John Muir Trail: Route Planning

When I first hiked the JMT in 1984, I met a guy at Red’s Meadow who apparently made it on camera at the LA Olympics flashing a “Official Hitchhiker of the Olympics” sign, poking fun at the overwhelming number of “official” products being sold that year.  He was travelling light, and planning to finish the trail in 10 days, leaving me to wonder how premeditated his plans were. Perhaps he was channeling John Muir himself, who famously encouraged people to “walk away quietly in any direction and taste the freedom of the mountaineer.”

I wasn’t comfortable with “seat-of-the-pants” planning the first time, and even with years’ more experience now, I’ve spent hours reviewing and updating the trip details. There were several variables to consider that impacted the final plan…

Snow

This year is turning out to be a 200%+ snow year, similar to that experienced in the documentary “Mile…Mile and a Half“.  Those folks left Yosemite Valley on July 13th, and walked 14 of 25 days in snow.  I began tracking depths at Bishop Pass, Mammoth, and Tuolumne Meadows using modelled data located at NOHRSC.  My initial route plan set days ending at the lowest possible elevations to camp below snowline. By late March we decided to reapply for a later entry date.

Daily Mileage

Having finalized a permit for 9/22 leaving from Lyell Canyon, we decided on a “day zero” training hike from Tuolumne Meadows to Happy Isles a couple weekends earlier.  That effectively gave us an extra day on the permit, without using another vacation day.  The planned average mileage therefore dropped from 20 miles a day, to about 18 per day.  That doesn’t seem like much, but that extra 2 miles is huge, especially given the shorter period of daylight in late September. Of course, our physical ability to hit that mileage every day for 11 days straight is a concern, which I seem to have tested well enough in early training.  I’m able to do it, but it hurts.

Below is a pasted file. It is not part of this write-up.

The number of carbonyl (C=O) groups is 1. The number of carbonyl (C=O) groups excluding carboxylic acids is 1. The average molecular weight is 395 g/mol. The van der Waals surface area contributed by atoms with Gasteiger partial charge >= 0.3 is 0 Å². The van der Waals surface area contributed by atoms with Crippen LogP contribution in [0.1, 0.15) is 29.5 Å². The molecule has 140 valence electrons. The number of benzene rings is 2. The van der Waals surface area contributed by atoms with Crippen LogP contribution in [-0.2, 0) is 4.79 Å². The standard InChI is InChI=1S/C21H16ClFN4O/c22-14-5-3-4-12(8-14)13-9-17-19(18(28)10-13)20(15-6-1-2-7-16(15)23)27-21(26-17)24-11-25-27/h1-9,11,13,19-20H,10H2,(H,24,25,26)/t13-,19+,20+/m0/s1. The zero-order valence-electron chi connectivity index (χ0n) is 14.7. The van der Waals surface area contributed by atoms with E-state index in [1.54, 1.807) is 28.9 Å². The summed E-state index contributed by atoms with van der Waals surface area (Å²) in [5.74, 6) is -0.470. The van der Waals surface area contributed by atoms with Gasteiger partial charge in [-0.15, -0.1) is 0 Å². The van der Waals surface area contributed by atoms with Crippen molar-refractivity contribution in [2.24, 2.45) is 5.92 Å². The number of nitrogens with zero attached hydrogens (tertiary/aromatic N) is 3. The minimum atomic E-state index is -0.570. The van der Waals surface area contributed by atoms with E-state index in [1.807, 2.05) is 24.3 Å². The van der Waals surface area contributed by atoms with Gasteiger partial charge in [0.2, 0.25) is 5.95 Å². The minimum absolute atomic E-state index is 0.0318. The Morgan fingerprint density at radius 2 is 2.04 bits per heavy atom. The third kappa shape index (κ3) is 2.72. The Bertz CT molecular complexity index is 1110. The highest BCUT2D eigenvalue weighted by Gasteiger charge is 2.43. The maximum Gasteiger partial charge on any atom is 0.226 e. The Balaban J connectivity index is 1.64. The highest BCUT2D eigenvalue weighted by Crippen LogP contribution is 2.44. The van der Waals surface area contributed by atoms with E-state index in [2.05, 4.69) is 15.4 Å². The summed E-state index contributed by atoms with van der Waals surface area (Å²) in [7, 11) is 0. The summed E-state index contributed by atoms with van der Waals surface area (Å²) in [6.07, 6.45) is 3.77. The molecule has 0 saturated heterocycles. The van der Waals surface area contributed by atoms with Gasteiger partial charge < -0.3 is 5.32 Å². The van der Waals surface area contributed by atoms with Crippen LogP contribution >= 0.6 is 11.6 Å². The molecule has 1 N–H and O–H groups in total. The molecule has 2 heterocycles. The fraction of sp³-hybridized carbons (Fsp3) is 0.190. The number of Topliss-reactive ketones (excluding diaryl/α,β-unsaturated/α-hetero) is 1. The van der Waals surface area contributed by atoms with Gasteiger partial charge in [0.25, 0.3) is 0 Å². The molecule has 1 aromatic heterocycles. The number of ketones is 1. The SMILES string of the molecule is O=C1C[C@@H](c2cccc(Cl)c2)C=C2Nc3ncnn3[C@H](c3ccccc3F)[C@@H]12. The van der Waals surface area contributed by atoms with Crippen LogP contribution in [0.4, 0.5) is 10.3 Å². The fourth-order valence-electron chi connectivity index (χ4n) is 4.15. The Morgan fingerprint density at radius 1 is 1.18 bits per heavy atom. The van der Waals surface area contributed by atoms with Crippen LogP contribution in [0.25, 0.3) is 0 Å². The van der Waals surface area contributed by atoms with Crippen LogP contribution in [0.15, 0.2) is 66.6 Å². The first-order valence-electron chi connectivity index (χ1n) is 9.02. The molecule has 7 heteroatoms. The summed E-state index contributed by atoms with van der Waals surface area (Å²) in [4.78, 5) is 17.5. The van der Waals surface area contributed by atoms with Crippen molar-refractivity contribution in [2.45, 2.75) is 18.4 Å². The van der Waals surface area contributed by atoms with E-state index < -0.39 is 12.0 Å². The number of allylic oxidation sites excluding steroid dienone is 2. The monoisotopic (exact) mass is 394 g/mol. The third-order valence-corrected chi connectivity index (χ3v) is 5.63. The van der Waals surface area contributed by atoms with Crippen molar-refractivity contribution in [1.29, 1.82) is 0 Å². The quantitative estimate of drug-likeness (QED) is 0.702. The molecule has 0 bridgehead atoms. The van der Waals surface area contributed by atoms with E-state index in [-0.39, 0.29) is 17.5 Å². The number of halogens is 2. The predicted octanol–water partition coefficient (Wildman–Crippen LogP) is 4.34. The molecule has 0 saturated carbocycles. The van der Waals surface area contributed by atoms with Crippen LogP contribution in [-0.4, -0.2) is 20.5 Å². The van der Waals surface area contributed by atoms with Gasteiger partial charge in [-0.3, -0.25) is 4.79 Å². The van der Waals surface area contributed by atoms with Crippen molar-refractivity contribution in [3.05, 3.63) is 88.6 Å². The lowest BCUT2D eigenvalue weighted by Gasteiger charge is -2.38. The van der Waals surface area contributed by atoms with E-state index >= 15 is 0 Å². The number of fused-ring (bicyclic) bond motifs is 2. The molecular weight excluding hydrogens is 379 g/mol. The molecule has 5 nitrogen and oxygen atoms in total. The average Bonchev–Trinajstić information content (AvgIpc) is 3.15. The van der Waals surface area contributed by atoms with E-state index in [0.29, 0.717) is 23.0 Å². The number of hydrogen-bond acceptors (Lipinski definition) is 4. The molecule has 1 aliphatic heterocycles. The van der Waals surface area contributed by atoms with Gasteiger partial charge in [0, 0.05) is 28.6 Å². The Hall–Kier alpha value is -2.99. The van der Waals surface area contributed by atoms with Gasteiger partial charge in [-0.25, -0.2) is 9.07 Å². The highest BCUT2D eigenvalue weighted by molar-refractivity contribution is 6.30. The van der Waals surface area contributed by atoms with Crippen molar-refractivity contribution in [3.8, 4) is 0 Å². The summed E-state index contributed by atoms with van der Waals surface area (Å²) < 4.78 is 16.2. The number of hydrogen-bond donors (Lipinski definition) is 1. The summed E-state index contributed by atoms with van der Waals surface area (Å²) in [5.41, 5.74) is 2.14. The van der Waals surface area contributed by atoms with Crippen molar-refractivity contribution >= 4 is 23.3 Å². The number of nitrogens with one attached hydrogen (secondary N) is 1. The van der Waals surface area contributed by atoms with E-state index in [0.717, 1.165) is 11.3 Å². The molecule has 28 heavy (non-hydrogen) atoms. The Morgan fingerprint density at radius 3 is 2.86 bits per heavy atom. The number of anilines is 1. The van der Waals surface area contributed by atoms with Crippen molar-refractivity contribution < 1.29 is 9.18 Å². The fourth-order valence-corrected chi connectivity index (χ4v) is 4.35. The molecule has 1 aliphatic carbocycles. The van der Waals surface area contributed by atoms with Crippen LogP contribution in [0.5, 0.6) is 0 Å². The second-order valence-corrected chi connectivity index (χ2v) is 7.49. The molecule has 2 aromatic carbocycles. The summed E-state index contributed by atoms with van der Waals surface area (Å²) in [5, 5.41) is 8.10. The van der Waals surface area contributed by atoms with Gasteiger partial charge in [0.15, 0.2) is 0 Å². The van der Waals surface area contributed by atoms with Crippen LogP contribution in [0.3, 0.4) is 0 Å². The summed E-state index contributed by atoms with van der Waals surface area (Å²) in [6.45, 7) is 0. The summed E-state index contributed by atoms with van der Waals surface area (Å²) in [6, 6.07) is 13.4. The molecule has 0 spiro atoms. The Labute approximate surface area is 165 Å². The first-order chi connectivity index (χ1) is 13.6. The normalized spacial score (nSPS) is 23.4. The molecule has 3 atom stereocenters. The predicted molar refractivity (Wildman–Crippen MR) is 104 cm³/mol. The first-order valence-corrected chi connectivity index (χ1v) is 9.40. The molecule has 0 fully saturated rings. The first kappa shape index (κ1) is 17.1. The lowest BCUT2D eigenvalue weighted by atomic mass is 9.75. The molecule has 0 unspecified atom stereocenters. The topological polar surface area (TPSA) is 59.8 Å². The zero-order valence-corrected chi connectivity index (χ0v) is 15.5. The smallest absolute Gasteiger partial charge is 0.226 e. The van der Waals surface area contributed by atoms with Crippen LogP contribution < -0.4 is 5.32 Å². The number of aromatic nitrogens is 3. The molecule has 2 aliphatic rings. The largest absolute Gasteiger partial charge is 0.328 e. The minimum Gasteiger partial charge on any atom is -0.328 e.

Campsite Location

The best resource for planning a JMT hike is the Elizabeth Wenk book, “John Muir Trail: The Essential Guide“.  She’s also posted data resources HERE, that I used in Excel to document daily mileage with camps, stream crossings, trail junctions, passes, and bailout options.  Elizabeth has numbered the sites with great descriptions, and provided a GPX waypoint file to navigate with GPS.

Food Resupply

Carrying food for the duration of the hike isn’t really an option, and there are a few good resupply points, mostly in the northern half of the trail.  From north to south; Tuolomne Meadows Post Office, Red’s Meadow Resort, Vermillion Valley Resort (VVR), and Muir Trail Ranch (MTR).  Although the route plan doesn’t require that we stop and spend the night at the resupply stops, it’s worth considering given the ability to ship in heavier, quality food for the one dinner and breakfast before heading back out again.

JMT Profile

All That’s Left Is The Walking

After all the tweaks and updates, the plan is in place with resupplies shipped to Red’s and MTR, and a friend hiking in over Kearsarge Pass to Bullfrog Lake. Training can begin in earnest, prepping us for the daily demands of walking 18 miles with an average of about 6,000 feet elevation change (up and down) per day.  It all begins with one first step!

 

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